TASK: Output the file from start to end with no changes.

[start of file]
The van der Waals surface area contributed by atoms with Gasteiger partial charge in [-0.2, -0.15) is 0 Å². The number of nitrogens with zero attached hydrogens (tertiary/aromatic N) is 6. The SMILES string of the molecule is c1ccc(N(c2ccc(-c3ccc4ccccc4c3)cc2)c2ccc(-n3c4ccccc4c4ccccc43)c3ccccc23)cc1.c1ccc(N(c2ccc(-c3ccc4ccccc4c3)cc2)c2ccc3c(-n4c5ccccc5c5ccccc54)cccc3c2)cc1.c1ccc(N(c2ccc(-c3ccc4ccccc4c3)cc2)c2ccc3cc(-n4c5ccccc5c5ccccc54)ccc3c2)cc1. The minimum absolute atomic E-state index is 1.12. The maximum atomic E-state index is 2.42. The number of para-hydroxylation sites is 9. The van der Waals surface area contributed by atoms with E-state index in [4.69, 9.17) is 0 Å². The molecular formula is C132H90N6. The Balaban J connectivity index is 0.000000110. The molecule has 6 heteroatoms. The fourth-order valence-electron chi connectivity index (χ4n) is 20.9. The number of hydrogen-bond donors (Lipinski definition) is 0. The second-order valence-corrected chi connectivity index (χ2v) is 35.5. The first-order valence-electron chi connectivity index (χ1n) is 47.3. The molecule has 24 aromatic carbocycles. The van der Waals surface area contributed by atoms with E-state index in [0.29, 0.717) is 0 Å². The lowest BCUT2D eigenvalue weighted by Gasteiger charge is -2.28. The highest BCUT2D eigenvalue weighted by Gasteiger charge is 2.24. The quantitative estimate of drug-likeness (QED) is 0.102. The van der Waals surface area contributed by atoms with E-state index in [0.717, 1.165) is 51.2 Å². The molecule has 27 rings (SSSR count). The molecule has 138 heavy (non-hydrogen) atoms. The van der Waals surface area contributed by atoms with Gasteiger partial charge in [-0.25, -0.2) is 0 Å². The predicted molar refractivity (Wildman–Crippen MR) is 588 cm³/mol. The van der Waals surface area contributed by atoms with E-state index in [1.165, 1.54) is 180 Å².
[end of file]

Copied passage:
The van der Waals surface area contributed by atoms with Gasteiger partial charge in [-0.2, -0.15) is 0 Å². The number of nitrogens with zero attached hydrogens (tertiary/aromatic N) is 6. The SMILES string of the molecule is c1ccc(N(c2ccc(-c3ccc4ccccc4c3)cc2)c2ccc(-n3c4ccccc4c4ccccc43)c3ccccc23)cc1.c1ccc(N(c2ccc(-c3ccc4ccccc4c3)cc2)c2ccc3c(-n4c5ccccc5c5ccccc54)cccc3c2)cc1.c1ccc(N(c2ccc(-c3ccc4ccccc4c3)cc2)c2ccc3cc(-n4c5ccccc5c5ccccc54)ccc3c2)cc1. The minimum absolute atomic E-state index is 1.12. The maximum atomic E-state index is 2.42. The number of para-hydroxylation sites is 9. The van der Waals surface area contributed by atoms with E-state index in [4.69, 9.17) is 0 Å². The molecular formula is C132H90N6. The Balaban J connectivity index is 0.000000110. The molecule has 6 heteroatoms. The fourth-order valence-electron chi connectivity index (χ4n) is 20.9. The number of hydrogen-bond donors (Lipinski definition) is 0. The second-order valence-corrected chi connectivity index (χ2v) is 35.5. The first-order valence-electron chi connectivity index (χ1n) is 47.3. The molecule has 24 aromatic carbocycles. The van der Waals surface area contributed by atoms with E-state index in [0.29, 0.717) is 0 Å². The lowest BCUT2D eigenvalue weighted by Gasteiger charge is -2.28. The highest BCUT2D eigenvalue weighted by Gasteiger charge is 2.24. The quantitative estimate of drug-likeness (QED) is 0.102. The van der Waals surface area contributed by atoms with E-state index in [0.717, 1.165) is 51.2 Å². The molecule has 27 rings (SSSR count). The molecule has 138 heavy (non-hydrogen) atoms. The van der Waals surface area contributed by atoms with Gasteiger partial charge in [-0.25, -0.2) is 0 Å². The predicted molar refractivity (Wildman–Crippen MR) is 588 cm³/mol. The van der Waals surface area contributed by atoms with E-state index in [1.165, 1.54) is 180 Å².